When I became pregnant with my first child, I had already spent about four years in classroom settings watching what children ate and how they behaved. I promised that my kids would not be the ones with artificially-colored fake fruit snacks and last night's chicken nuggets in their lunch boxes. I was also troubled by how limited most children's diets were--mostly, items that came from boxes. And I wanted the kids to be able to eat what they were served without having an embarrassing break-down or time-consuming negotiation over the meal. My problem is that in my quest for the kids to eat well and eat a variety of foods, I created a monster. Sometimes, Mommy just wants a burger and fries. Sometimes, jusssst sometimes, I feel the urge to have a pack of pressed-together-chicken nuggets dipped in some fructose-based faux sauce. My children often disapprove of this openly.
"Your step-dad is picking up Taco Bell on the way home since I have had such a long day," I said last week.
"Well, I really don't like Taco Bell. It's not so good for me anyhow," complained my daughter. Snob! This makes feeding the kids during our monthly road trips is extremely tough. While I usually pack an in-car picnic meal with sandwiches, fruits, and veggies, the kids eventually get hungry again. On my last road trip with the kids, we had this conversation:
"We can stop here--here's a McDonald's. Are you hungry for a burger?"
"I don' wike McDonald's bu'gers. Is nasty," pipes up Tiny.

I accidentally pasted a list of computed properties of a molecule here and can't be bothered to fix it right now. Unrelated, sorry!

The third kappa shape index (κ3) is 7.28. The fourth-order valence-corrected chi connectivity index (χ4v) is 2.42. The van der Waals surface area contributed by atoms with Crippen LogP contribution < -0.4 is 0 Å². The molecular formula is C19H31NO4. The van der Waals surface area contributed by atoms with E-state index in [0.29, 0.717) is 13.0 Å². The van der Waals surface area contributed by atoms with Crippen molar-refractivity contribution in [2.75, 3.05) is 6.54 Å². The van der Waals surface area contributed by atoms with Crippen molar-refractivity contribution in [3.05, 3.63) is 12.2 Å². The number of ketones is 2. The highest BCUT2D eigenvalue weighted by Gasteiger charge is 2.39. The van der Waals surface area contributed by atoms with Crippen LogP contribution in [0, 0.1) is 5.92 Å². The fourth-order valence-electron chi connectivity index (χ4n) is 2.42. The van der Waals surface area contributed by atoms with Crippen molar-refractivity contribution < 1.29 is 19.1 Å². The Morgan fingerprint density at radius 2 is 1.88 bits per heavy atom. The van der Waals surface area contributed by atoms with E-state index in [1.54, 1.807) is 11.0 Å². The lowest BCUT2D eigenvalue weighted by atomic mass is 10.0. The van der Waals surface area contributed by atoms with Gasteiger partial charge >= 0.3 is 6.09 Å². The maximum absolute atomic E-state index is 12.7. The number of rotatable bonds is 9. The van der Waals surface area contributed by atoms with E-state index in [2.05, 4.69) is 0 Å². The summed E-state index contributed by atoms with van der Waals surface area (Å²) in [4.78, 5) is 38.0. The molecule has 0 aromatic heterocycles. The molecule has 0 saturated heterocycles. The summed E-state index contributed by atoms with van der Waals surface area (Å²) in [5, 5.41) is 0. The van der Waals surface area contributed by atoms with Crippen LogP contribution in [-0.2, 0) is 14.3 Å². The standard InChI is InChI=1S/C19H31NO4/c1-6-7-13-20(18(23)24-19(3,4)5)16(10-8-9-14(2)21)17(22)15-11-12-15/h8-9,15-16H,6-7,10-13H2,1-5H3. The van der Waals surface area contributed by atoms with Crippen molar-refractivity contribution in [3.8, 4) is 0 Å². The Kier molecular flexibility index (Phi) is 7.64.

"What about fries?"
"No fwies either!!"
"Seriously? What would you like to eat?"
"Sushi!" state both children. Mind you sushi is a forty dollar meal for three people, and in truck stops and gas stations, sushi isn't a culinary mainstay anyhow. The prepared sushi at the grocery never tastes right to me, so I won't buy it for the road. Plus, these are kids. My kids. I make the rules. "Eat or starve," I'll say. "We have miles to go." Sometimes I can find a Subway or sandwiches from a gas station. I still laugh to myself when my daughter requests salad with a side of fruit at Wendy's, but I am so thankful that she wants this. To be honest, I personally prefer the number one combo with no cheese.
We have our moments--sometimes we have pizza. We enjoy Chinese food on Sunday nights--and God knows what is really in that stuff. My children's biggest weakness is soda, which they can only have once a week at best. And like most children, given total freedom, mine would choose cake for dinner. But when it comes to choosing an entree? Well, let me just quote my eleven year old: "Mom, I'll have the crabcakes with a side of pasta salad, please. And can I have a small garden salad with that?" I suppose I could have worse problems.